Review: Behringer Ultramatch Pro SRC2496 A/D/A & Sample Rate Converter

The Behringer Ultramatch Pro SRC2496 is a Sample Rate & A/D/A Converter that allows you to transfer digital audio between devices with different sample rates, formats, or interfaces, and remove dropouts or jitter from digital media. The various digital outputs can be used simultaneously, allowing the unit to also serve as a digital signal splitter/patchbay. The SRC2496 also provides up to 24-bit/96 kHz A/D/A conversion, making it what could be the most affordable stereo A/D/A converter on the market.

Analog Connections

The SRC2496 boasts an impressive collection of inputs and outputs. First, there’s a pair each of balanced XLR input and output jacks. These connections are used when utilizing the SRC2496 as an Analog-to-Digital (A/D) and/or Digital-to-Analong (D/A) converter. A pair of balanced 1/4″ TRS plugs would have also been welcomed here, but for the price, I won’t complain. However, if you plan to use it with unbalanced gear of any kind, you’ll need to buy or solder your own cable with XLR Pin 3 shorted to Pin 1, as noted in the user manual.

The analog inputs allow you to connect up a piece of gear with analog stereo outputs, two separate single-channel mic preamps, or perhaps a dual-channel mic preamp (which is how I’m using it). The analog outputs can be connected to any other analog gear, but the most likely candidate would be to a mixing console, monitor controller, or directly to a pair of active studio monitor speakers. To round out the analog connections, there’s even a headphone output on the front panel, which is useful for monitoring the unit’s output over headphones if active monitors aren’t available.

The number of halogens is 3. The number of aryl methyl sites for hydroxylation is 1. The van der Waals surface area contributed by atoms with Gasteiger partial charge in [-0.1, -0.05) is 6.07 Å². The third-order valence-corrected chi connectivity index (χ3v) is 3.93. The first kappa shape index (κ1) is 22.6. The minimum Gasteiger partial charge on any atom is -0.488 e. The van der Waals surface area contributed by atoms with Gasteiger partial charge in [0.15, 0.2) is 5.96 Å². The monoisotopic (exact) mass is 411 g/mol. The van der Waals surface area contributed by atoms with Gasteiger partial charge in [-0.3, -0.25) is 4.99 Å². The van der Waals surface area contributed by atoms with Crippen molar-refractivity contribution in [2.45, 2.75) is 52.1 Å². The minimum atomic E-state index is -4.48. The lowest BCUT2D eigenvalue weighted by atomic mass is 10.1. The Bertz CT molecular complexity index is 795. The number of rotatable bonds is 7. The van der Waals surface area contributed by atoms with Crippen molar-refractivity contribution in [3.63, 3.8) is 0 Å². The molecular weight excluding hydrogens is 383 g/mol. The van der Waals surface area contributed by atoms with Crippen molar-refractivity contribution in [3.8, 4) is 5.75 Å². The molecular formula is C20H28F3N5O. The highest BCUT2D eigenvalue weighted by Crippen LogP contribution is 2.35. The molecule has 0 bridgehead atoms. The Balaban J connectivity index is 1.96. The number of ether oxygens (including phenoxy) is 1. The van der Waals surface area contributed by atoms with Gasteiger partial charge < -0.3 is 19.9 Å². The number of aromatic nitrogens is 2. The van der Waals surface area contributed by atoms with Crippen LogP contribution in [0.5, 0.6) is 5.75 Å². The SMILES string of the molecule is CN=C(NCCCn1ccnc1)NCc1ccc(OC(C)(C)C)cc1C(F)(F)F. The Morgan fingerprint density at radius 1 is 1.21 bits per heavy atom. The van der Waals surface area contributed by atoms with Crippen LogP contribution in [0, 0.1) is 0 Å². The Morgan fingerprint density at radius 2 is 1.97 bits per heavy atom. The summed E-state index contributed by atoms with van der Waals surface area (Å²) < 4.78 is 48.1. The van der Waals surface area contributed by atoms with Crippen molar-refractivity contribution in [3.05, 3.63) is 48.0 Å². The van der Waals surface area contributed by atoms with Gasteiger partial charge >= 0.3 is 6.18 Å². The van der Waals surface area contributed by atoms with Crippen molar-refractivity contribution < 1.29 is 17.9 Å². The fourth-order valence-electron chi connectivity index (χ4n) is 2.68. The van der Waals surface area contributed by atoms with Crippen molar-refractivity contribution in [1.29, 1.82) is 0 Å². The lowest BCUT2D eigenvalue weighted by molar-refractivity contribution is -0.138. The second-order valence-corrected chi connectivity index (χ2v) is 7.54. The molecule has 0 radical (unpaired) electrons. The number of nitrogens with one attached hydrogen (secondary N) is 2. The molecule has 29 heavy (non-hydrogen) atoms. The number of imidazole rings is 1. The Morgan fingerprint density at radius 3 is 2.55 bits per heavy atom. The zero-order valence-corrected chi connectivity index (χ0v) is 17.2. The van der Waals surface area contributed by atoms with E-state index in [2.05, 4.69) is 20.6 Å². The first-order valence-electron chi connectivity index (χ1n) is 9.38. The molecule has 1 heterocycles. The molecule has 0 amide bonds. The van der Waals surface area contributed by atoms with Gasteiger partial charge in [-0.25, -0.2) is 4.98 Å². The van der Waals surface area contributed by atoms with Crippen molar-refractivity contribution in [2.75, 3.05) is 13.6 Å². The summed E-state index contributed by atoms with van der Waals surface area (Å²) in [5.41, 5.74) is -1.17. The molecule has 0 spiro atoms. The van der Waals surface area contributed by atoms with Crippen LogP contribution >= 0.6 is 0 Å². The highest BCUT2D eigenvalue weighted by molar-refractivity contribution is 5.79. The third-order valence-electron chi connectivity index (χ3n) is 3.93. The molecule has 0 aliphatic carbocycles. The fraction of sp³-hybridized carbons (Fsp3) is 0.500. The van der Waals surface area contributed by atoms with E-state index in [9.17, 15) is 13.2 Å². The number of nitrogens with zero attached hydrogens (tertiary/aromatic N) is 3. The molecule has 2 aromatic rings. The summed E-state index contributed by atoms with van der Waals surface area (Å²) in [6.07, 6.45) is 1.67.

Digital Connections

The digital inputs and outputs include a choice of 3 connectors: XLR, RCA, and Toslink. It’s important to note that these connectors are for DIGITAL signals, even though they use some of the same connectors (XLR & RCA) as common analog gear. It’s also important to use cables that are specifically designed for DIGITAL audio, rather than trying to use a regular old XLR microphone cable or analog RCA audio cables. Each of the digital inputs and outputs will send or receive either a professional-format AES/EBU signal, or a consumer-format S/PDIF signal. This makes the unit extremely flexible in terms of matching up disparate pieces of digital audio gear. Synchronization with other digital devices can be achieved in one of three ways: by utilizing the unit’s internal clock (making it the “master”), clocking to an external source via the digital input, or by clocking to the dedicated Word Clock input (provided via a standard BNC connector).

It’s worth noting that when using the unit as a D/A, it can only be synced to the digital input signal (“Dig In”). The BNC Word Clock input can only be used when using the unit as an A/D converter. In fact, when you choose to sync to the Word Clock input (you choose “External” for the Clock source), the digital outputs of the unit are muted. This caused considerable confusion for me when I first hooked up the unit, as I was trying to use it as an A/D/A, and clock it to the Word Clock input. After discovering this little nugget of information in the manual, I set the clock source to “Dig In”, and all was good.